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What are the withdrawal symptoms from long term use of benadryl?

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What are the withdrawal symptoms from long term use of Benadryl?
Posted Mon, 4 Mar 2013 in Medicines and Side Effects
Answered by Dr. Jonas Sundarakumar 1 hour later
Hello and welcome to Healthcare Magic. Thanks for your query.

Benadryl contains the chemical substance called diphenhydramine, which is an anti-histamine. Long-term use of Benadryl can be associated with physiological as well as psychological dependence and hence, there can be withdrawal symptoms while stopping.

The physiological withdrawal symptoms are mostly due to a 'rebound' effect from the body which has gotten used to the continuously high levels of anti-histamines. So, there can be symptoms such as generalised itching, watering of the eyes, nasal stuffiness and most importantly, sleeplessness. The psychological symptoms of withdrawal can be 'craving' for the substance, anxiety and restlessness.

The good news is that usually, these symptoms are not severe and subside within a few days and no medication is particularly necessary to counter these withdrawal symptoms.

Wish you all the best.

Dr. Jonas Sundarakumar
Consultant Psychiatrist
Above answer was peer-reviewed by
Follow-up: What are the withdrawal symptoms from long term use of benadryl? 13 hours later
If the sleeplessness doesn't improve in a week, should I ask my doctor for another sleep aid and are there any really safe ones?
Answered by Dr. Jonas Sundarakumar 3 hours later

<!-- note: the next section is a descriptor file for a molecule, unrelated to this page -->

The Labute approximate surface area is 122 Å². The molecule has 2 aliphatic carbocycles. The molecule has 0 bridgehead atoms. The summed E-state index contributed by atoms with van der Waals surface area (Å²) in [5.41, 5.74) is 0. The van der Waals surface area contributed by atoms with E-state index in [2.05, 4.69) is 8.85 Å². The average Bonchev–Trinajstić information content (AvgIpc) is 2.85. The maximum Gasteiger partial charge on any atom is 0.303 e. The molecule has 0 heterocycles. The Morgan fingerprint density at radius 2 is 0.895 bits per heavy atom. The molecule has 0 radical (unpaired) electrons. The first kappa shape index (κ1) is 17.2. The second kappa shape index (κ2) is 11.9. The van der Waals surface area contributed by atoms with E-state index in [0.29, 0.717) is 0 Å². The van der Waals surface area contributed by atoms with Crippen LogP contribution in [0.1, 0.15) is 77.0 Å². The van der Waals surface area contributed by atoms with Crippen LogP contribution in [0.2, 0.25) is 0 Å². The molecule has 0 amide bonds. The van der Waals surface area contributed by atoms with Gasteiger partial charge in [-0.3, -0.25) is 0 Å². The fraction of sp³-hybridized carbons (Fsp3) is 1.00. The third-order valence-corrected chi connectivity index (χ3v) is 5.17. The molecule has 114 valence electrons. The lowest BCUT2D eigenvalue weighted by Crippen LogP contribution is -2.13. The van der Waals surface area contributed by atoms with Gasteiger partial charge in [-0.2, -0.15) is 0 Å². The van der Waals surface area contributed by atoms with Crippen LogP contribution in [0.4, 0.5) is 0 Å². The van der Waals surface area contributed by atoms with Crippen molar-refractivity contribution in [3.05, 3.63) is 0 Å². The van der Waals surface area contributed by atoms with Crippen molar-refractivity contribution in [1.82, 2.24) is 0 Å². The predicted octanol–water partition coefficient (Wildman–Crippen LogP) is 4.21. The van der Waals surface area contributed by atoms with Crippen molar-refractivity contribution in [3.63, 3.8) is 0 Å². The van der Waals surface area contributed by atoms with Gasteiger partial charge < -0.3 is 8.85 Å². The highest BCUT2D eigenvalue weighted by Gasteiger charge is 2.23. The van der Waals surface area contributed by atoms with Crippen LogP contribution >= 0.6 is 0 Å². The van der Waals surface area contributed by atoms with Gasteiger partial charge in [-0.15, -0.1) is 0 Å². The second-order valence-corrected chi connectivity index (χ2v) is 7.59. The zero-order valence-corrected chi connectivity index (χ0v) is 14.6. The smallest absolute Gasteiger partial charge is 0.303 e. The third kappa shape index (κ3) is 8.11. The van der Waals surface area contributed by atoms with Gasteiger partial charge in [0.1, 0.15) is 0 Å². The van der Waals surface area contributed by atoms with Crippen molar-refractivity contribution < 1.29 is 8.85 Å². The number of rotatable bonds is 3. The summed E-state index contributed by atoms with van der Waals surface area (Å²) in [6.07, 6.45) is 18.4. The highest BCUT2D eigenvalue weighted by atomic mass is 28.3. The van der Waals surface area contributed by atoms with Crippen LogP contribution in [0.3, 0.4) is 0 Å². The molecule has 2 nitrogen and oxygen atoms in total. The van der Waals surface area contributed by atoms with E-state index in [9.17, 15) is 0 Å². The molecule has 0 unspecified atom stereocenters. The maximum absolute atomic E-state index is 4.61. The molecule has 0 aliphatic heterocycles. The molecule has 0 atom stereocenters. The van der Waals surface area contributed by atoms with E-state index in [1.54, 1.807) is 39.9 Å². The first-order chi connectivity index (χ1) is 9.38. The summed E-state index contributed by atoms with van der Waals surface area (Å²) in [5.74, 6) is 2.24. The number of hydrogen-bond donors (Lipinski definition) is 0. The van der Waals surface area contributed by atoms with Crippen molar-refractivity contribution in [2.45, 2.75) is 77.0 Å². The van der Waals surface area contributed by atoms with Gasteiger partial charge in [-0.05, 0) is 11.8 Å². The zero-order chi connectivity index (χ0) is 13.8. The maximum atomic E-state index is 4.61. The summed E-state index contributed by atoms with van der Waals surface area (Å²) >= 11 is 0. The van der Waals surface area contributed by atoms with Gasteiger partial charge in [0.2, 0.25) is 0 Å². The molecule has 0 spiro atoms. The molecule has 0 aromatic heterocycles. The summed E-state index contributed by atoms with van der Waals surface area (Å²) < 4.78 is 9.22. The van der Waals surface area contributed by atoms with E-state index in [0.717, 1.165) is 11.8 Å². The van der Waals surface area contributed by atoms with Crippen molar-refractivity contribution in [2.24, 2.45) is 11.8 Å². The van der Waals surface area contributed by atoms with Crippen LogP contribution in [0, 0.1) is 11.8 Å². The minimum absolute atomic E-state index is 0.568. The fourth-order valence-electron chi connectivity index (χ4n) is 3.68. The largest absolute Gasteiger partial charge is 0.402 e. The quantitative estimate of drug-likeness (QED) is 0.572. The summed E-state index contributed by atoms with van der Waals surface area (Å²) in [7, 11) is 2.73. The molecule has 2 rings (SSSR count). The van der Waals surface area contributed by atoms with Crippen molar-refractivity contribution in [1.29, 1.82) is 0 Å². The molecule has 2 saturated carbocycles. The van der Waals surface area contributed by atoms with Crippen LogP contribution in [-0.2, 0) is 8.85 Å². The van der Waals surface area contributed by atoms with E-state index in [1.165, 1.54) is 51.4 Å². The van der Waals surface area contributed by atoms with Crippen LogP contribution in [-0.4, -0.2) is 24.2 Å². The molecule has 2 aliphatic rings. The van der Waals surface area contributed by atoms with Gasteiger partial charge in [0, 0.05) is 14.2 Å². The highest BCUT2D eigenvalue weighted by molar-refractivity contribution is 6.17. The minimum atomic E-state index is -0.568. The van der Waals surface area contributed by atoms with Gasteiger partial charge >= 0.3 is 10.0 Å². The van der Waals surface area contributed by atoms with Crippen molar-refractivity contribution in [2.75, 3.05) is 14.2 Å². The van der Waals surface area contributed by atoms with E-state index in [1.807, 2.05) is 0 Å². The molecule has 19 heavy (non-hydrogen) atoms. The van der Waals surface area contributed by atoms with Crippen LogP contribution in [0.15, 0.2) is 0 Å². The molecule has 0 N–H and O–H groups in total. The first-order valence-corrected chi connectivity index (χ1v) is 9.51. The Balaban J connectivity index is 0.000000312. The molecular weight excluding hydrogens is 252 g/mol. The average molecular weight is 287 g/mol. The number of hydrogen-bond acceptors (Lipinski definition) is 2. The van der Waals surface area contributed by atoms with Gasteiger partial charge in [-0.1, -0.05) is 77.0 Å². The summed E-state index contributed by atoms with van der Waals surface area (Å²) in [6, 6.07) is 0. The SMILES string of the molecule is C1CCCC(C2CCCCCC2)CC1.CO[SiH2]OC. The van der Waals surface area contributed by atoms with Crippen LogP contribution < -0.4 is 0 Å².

Hello again,

Withdrawal symptoms are most prominent only during the first week, it may take another week or so to completely subside. So, I think it should be okay to give a week's time to see if you can manage on your own. In case, your sleeplessness persists even after a week, then you can see your doctor for medication. There are certain non-addictive medication (like Zolpidem, Melatonin, etc.) which can be used for a short period till your normal sleep pattern gets re-established.

Following strict "sleep hygiene" techniques can be quite helpful in dealing with any kind of sleep problem:

- Fix a specific bedtime and an awakening time. Do not allow bedtime and awakening time to drift.
- Avoid napping during the day.
- Avoid coffee, tea or any caffeinated drinks or alcohol 4 hours before bedtime.
- Avoid heavy, spicy, or sugary foods for dinner. Have a gap of at least 1 hour between dinner and bedtime.
- Exercise regularly, preferably in the early evening, at least 4 hours before bedtime.
- Set up a comfortable environment which is dark, quiet and disturbance-free. Block out all distracting noise, and eliminate as much light as possible.
- Reserve the bed for sleep only. Don't use the bed for studying, working or for other rectreational activities.
- Try a light snack before bed. Warm milk and foods high in the amino acid tryptophan, such as bananas, may help you to sleep.
- Practice relaxation techniques before bed. Relaxation techniques such as yoga, XXXXXXX breathing and others may help relieve anxiety and reduce muscle tension.
- Don't take your worries to bed. Leave your worries about studies, work, daily life, etc., behind when you go to bed. Some people find it useful to assign a "worry period" during the evening or late afternoon to deal with these issues.
- Establish a pre-sleep ritual. Pre-sleep rituals, such as a warm bath or a few minutes of reading, can help you sleep.

Dr. Jonas Sundarakumar
Consultant Psychiatrist
Above answer was peer-reviewed by
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